It is by no means a stretch to compare Morrison with outsiders like Shooby Taylor and George Coleman, who, though they were far from Morrison’s equals in talent, made music that was just as intriguing.
Originally recorded in 1968 and re-released by Arhoolie Records in 1993, George Coleman’s Bongo Joe is, like Astral Weeks , a dark and moody record. Though perhaps not quite a “masterpiece,” Bongo Joe, like Astral Weeks, features long, narrative songs. Like Astral Weeks , it focuses on the darker aspects of humanity. And, like Astral Weeks , it has an undeniable power. That Coleman had even less of an idea than Morrison of what he was accomplishing does not diminish that power.
A “rapper” in the sense that he rarely actually sang, Coleman (who died in 1999) accompanied himself on his homemade oil can drums. These were not steel drums, mind you, but empty petroleum containers—Coleman’s music bears no resemblance to those light-hearted percussion-fests of Trinidadian steel drum bands. His song “Innocent Little Doggie,” for instance, relates the tale of a tick-infested mutt who gets hit by a car and finds itself lying crippled in a ditch. Comparing the situation of a man on Skid Row to that of the dog, Coleman finds that there isn’t much difference—except that the dog is worthier of rescue than the man. But Coleman is no animal rights fanatic, and his tale is not so much a comment on the inherent goodness of animals as a critique on the deviousness of man.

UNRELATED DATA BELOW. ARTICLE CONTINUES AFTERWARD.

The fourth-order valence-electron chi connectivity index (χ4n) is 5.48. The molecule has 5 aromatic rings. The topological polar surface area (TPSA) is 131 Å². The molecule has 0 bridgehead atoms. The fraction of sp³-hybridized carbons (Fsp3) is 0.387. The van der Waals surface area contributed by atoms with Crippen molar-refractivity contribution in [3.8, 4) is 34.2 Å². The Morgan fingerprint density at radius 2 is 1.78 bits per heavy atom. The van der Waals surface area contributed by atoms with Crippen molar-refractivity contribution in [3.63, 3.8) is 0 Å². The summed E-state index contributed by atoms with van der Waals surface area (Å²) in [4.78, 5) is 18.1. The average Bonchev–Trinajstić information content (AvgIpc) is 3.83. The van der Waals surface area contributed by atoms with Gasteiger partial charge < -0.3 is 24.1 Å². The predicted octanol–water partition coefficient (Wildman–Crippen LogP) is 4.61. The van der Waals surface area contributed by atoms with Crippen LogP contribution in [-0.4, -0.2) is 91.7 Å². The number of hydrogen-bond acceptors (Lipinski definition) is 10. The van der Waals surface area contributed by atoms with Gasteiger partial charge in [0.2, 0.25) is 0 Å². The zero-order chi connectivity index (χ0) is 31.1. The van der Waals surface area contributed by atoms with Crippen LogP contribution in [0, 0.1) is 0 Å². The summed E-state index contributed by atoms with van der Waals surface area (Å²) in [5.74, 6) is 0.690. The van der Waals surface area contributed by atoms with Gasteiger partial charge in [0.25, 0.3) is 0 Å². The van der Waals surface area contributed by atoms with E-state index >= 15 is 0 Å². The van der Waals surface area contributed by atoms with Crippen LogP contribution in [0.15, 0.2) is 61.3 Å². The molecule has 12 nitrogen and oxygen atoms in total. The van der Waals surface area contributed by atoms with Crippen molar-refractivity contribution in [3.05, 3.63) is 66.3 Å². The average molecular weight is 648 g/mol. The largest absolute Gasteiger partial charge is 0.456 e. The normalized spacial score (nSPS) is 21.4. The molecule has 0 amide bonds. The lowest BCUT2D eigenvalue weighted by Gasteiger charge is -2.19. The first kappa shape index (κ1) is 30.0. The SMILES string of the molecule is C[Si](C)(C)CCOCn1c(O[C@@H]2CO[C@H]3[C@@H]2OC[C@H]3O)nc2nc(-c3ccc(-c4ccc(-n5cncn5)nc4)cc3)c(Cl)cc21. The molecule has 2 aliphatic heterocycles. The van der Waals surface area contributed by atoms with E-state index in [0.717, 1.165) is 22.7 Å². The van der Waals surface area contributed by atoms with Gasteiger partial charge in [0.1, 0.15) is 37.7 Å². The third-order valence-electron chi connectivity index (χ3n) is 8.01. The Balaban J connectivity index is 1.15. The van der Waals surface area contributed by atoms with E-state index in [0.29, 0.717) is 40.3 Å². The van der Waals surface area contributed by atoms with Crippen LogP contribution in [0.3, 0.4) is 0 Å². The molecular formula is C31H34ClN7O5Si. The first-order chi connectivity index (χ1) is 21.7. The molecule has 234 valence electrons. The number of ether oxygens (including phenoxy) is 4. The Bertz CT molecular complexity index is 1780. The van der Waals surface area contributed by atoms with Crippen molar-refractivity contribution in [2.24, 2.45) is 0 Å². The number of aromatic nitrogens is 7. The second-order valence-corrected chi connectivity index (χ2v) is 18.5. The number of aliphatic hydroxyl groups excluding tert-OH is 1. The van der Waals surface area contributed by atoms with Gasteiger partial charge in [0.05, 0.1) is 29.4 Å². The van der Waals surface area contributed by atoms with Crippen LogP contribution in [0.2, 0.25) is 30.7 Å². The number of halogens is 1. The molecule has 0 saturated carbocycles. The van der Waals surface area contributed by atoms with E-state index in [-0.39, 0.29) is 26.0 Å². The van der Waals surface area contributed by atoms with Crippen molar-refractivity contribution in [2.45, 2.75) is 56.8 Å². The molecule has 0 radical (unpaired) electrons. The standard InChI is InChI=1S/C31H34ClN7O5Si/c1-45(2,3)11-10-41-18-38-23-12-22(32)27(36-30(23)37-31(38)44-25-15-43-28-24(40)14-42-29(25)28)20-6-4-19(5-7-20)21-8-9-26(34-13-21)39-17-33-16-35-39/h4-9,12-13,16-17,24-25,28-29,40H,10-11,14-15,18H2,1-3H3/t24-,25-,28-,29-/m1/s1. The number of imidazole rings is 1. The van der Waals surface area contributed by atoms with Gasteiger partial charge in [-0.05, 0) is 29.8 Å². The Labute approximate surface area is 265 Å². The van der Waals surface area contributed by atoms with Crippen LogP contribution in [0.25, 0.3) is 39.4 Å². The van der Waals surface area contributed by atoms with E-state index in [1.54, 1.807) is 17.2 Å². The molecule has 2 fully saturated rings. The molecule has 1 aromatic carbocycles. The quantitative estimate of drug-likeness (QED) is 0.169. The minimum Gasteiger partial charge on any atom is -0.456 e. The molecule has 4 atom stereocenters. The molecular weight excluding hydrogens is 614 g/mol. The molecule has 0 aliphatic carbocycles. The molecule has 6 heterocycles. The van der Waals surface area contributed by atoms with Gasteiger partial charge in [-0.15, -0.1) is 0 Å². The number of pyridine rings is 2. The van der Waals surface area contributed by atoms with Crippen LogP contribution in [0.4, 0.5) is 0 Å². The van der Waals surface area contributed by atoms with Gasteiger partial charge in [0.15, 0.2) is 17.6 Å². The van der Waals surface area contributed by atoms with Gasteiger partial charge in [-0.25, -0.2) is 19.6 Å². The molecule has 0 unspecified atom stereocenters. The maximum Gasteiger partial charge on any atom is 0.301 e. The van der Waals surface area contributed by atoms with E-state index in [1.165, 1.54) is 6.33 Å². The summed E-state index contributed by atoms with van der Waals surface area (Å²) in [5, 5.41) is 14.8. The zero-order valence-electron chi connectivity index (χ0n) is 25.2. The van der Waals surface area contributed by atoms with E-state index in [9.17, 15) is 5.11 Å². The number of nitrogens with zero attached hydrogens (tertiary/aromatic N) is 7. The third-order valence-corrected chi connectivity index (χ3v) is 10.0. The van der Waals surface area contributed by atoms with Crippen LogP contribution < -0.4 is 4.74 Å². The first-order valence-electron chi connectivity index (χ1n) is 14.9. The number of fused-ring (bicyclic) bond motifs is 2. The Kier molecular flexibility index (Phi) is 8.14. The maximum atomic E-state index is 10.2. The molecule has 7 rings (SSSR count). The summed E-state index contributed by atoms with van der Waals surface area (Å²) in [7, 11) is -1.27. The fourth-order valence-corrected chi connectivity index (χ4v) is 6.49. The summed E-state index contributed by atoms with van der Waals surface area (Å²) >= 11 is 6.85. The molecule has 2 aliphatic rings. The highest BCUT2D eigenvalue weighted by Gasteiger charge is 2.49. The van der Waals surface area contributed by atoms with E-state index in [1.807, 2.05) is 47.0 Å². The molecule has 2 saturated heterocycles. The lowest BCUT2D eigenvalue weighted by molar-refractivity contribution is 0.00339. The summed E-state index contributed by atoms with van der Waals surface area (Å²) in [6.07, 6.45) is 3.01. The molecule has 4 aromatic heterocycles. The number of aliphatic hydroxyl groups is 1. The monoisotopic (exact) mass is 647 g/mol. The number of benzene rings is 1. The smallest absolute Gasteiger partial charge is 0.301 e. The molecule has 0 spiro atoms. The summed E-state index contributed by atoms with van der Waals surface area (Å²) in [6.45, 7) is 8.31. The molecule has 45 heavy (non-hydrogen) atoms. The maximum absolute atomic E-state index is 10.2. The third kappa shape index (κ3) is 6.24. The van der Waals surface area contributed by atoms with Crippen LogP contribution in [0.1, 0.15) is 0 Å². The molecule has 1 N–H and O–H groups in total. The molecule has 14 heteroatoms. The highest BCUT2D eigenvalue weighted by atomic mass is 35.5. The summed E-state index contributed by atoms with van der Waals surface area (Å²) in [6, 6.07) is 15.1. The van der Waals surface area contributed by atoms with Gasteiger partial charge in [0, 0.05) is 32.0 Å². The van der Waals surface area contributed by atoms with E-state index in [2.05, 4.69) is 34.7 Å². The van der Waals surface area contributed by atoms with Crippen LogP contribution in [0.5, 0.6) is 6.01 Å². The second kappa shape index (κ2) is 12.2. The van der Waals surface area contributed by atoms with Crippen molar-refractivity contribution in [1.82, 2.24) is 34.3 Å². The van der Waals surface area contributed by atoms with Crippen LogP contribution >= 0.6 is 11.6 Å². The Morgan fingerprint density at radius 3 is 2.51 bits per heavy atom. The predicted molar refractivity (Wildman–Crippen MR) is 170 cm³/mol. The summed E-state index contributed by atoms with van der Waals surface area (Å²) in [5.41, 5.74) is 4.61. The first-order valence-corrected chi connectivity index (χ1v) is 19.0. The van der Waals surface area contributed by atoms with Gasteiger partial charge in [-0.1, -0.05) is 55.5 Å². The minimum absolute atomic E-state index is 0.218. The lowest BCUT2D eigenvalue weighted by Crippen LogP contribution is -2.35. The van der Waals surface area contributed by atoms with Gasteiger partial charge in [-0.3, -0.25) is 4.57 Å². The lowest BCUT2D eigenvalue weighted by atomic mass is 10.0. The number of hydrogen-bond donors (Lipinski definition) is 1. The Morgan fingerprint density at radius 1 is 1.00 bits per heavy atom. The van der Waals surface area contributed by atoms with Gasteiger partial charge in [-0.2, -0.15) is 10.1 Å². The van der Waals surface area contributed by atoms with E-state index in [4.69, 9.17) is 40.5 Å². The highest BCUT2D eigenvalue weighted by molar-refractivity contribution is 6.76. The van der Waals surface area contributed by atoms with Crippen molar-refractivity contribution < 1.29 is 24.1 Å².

In “Transitor Radio,” a woman “inhaling dust, spitting out dirt, grass in her hair, dirt in her mouth” wails over the grave of her husband. But it’s not the death of her husband that’s making her sad, it’s the fact that he’s being buried with her precious transistor radio. Though Coleman’s songs are not without their sense of humor, the sense of humor they display is, undeniably, a very dark one.
While Coleman reflected Morrison’s dark, brooding side, Shooby Taylor reflected Morrison’s flip side—the side you see on upbeat songs like “Jackie Wilson Said (I’m in Heaven When You Smile).” Taylor, whose vocals consisted entirely of him using nonsense scat syllables to approximate what he called “the Human Horn,” recorded some fourteen songs at a studio in New York City in the early eighties, then disappeared. But soon after a WFMU DJ got ahold of these recordings in 1989 and played them on the air, the legend of Taylor’s music grew. And for good reason: There’s nothing else like it in the world.